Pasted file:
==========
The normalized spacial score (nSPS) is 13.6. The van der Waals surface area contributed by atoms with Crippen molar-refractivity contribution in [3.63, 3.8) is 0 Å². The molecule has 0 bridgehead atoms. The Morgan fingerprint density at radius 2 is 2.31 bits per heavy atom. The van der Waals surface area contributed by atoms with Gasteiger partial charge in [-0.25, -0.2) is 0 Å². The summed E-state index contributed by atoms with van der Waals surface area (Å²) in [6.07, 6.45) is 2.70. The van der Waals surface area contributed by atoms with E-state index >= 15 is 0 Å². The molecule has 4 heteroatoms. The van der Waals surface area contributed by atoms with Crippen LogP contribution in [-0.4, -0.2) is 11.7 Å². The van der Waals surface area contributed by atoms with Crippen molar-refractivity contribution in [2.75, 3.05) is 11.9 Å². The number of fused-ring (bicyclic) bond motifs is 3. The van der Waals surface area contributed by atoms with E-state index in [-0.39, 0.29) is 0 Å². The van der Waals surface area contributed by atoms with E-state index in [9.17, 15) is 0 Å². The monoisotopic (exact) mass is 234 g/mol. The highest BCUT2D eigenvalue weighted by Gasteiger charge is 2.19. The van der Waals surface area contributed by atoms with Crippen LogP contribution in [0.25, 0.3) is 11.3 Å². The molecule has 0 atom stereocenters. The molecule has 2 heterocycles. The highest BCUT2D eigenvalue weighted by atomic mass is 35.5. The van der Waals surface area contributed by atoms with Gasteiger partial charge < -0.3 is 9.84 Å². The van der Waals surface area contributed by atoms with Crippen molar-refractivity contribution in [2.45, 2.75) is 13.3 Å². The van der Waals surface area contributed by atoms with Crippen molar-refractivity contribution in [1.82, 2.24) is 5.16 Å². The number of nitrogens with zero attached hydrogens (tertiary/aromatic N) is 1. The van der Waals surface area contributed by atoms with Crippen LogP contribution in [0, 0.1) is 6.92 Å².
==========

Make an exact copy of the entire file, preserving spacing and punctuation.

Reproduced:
The normalized spacial score (nSPS) is 13.6. The van der Waals surface area contributed by atoms with Crippen molar-refractivity contribution in [3.63, 3.8) is 0 Å². The molecule has 0 bridgehead atoms. The Morgan fingerprint density at radius 2 is 2.31 bits per heavy atom. The van der Waals surface area contributed by atoms with Gasteiger partial charge in [-0.25, -0.2) is 0 Å². The summed E-state index contributed by atoms with van der Waals surface area (Å²) in [6.07, 6.45) is 2.70. The van der Waals surface area contributed by atoms with E-state index >= 15 is 0 Å². The molecule has 4 heteroatoms. The van der Waals surface area contributed by atoms with Crippen LogP contribution in [-0.4, -0.2) is 11.7 Å². The van der Waals surface area contributed by atoms with Crippen molar-refractivity contribution in [2.75, 3.05) is 11.9 Å². The number of fused-ring (bicyclic) bond motifs is 3. The van der Waals surface area contributed by atoms with E-state index in [-0.39, 0.29) is 0 Å². The van der Waals surface area contributed by atoms with E-state index in [9.17, 15) is 0 Å². The monoisotopic (exact) mass is 234 g/mol. The highest BCUT2D eigenvalue weighted by Gasteiger charge is 2.19. The van der Waals surface area contributed by atoms with Crippen LogP contribution in [0.25, 0.3) is 11.3 Å². The molecule has 0 atom stereocenters. The molecule has 2 heterocycles. The highest BCUT2D eigenvalue weighted by atomic mass is 35.5. The van der Waals surface area contributed by atoms with Gasteiger partial charge < -0.3 is 9.84 Å². The van der Waals surface area contributed by atoms with Crippen molar-refractivity contribution in [2.45, 2.75) is 13.3 Å². The van der Waals surface area contributed by atoms with Crippen molar-refractivity contribution in [1.82, 2.24) is 5.16 Å². The number of nitrogens with zero attached hydrogens (tertiary/aromatic N) is 1. The van der Waals surface area contributed by atoms with Crippen LogP contribution in [0, 0.1) is 6.92 Å².